David Frost won the 2010 3M Championship with a record score of 25 under par and Kenny Perry won four years later at 23 under, both back when the PGA Tour Champions’ senior players came to TPC Twin Cities for three tournament days every summer.
Now the PGA Tour debuts its inaugural 3M Open Thursday in Blaine, with one more round and this concession: The world’s best golfers are going to go low.
“I’m not sure you can make any course hard enough for those guys,” Tom Lehman said.
But maybe not as low as the 50-plus crowd did.
Lehman, the Minnesota native and 1996 British Open winner, co-designed TPC Twin Cities when the course opened in 2001. Last fall, he supervised changes that lengthened, narrowed and toughened the course. It was originally built featuring wide fairways and big greens to counter the winds that regularly blow across the former sod farm.
“Are these guys going to shoot 20 under?” asked four-time PGA Tour winner and Minnesotan Tim Herron, who has played there multiple times this summer. “Yeah, they are if you look at what guys did at Pebble. But this course has got some length and some teeth, too … You’re going to still see scores low, but it’s not going to be stupid low.”
Gary Woodland won last month’s U.S. Open — traditionally considered golf’s toughest test — at 13 under at iconic Pebble Beach. Herron considers TPC Twin Cities easier than Jack Nicklaus’ Muirfield in Ohio, where Patrick Cantlay went 19 under last month, and harder than TPC Deere Run, where Michael Kim won the John Deere Classic last July at 27 under.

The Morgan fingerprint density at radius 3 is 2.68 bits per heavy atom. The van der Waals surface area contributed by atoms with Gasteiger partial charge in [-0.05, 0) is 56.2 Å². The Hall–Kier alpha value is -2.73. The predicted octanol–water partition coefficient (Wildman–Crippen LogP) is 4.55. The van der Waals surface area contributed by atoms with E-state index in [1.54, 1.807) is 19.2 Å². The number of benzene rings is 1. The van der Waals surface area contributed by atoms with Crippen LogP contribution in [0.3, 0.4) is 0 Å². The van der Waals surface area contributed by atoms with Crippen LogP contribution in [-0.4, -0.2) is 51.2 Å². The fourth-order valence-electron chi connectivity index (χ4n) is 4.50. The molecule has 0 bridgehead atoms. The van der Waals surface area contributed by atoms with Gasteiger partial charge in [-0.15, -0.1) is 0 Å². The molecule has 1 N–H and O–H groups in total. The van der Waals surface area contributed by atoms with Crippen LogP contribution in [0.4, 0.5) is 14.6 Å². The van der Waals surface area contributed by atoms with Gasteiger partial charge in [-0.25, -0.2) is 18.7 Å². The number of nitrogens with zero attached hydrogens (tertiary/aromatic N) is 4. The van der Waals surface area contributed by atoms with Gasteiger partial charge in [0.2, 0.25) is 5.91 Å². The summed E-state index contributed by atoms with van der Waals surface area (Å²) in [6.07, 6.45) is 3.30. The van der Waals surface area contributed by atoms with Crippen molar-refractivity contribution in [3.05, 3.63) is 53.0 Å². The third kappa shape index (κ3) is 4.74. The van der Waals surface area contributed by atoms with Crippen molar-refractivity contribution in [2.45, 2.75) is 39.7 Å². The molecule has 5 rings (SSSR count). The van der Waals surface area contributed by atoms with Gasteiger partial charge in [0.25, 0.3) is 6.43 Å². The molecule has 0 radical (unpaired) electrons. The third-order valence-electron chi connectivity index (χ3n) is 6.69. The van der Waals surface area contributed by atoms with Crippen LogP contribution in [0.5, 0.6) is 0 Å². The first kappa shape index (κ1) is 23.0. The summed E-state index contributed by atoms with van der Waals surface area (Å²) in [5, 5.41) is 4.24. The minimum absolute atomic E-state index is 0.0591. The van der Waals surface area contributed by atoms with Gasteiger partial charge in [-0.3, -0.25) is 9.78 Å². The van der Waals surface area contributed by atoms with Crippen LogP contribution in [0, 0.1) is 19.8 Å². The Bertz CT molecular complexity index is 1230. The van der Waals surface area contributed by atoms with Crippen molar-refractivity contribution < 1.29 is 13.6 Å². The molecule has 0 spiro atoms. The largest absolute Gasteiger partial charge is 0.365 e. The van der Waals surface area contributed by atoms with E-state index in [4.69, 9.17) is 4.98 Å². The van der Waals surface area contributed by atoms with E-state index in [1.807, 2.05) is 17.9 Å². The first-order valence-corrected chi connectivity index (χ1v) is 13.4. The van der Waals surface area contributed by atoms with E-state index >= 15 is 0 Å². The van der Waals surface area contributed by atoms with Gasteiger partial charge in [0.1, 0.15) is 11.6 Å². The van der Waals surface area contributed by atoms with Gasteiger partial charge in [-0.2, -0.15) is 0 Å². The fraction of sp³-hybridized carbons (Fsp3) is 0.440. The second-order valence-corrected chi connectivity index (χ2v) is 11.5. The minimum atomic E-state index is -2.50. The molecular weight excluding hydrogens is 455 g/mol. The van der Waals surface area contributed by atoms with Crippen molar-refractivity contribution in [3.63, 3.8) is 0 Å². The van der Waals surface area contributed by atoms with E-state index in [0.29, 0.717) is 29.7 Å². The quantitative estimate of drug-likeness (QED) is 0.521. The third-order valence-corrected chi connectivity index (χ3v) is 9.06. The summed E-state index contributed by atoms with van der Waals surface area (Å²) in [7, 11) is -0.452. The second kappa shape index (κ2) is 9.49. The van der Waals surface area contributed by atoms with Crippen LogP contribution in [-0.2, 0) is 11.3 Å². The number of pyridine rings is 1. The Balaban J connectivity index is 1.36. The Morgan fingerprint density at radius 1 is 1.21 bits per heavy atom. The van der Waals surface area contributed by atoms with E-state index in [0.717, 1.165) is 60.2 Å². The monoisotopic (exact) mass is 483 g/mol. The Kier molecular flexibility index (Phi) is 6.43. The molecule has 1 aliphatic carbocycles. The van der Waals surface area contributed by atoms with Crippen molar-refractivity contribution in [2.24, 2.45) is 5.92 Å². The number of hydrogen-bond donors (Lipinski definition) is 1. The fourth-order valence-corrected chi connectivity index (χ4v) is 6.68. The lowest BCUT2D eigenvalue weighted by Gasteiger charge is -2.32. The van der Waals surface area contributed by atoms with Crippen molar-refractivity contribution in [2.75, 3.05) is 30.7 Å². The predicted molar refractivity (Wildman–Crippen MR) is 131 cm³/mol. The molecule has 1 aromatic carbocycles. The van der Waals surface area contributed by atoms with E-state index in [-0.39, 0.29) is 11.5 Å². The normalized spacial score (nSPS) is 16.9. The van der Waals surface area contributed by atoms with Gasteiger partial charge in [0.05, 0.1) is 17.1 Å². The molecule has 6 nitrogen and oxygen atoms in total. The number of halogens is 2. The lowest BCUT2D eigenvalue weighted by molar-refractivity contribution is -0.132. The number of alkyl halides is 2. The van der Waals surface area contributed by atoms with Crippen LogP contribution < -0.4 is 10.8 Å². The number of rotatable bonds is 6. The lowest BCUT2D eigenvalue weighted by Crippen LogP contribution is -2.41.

3M Open executive director Hollis Cavner says he wants “birdies and trainwrecks” and calls bogeys boring and bad.
The course now plays at par 71 and can be stretched to nearly 7,500 yards. A new back tee placed beyond a road lengthens No. 2 to 468 yards and makes it what Lehman calls maybe the most challenging drive on the course. The par-5 No. 3 now is a 501-yard par 4 — one of two 500-plus par 4s. A new tee built on an angle across No. 17’s pond can make it play 229 yards.
“It’s a lot harder than it used to be,” Cavner said.
A new back tee makes the short par-4 No. 7 play 381 yards. On the closing par-5 18th hole, the water hazard that fronts the green is doubled in size, which narrows what Lehman called the “widest fairway in competitive golf” to 30 yards. The tee has been moved to a hillside beyond the 17th green, increasing the hole to nearly 600 yards.
It also creates a demanding left-to-right drive to a pinched landing area that still leaves big hitters who drive the ball 320 yards another 240 to the green for an eagle chance, perhaps to win. That is, if they don’t drive the ball through the narrowed fairway into rough thick enough.
“The length, for me it’s a totally different golf course than it was before,” Herron said. “Brooks Koepka might not think it’s such a big deal because he hits it so far. But for me, it’s a lot longer.”
Trees have been planted, bunkers moved, chipping areas around greens expanded and tee boxes built. Rough has also been grown and fairways narrowed.
Greens have been left largely untouched, except for the short par-4 No. 10, where Lehman removed the green’s back right quadrant. That shallows and angles the green — good course architecture is all about angles — and requires a more precise approach.
No. 10 is one of three holes tour officials can shorten into drivable par 4s after Friday, any one of which could provide what Cavner calls “fireworks” starting on July 4th.
The weather forecast calls for chances of thunderstorms almost all week. But Cavner is pulling for sun, heat and that Blaine breeze.
“If it bakes out and it gets hard and fast, it’d be so much fun,” Cavner said. “And if we get wind, it’s a game-changer.”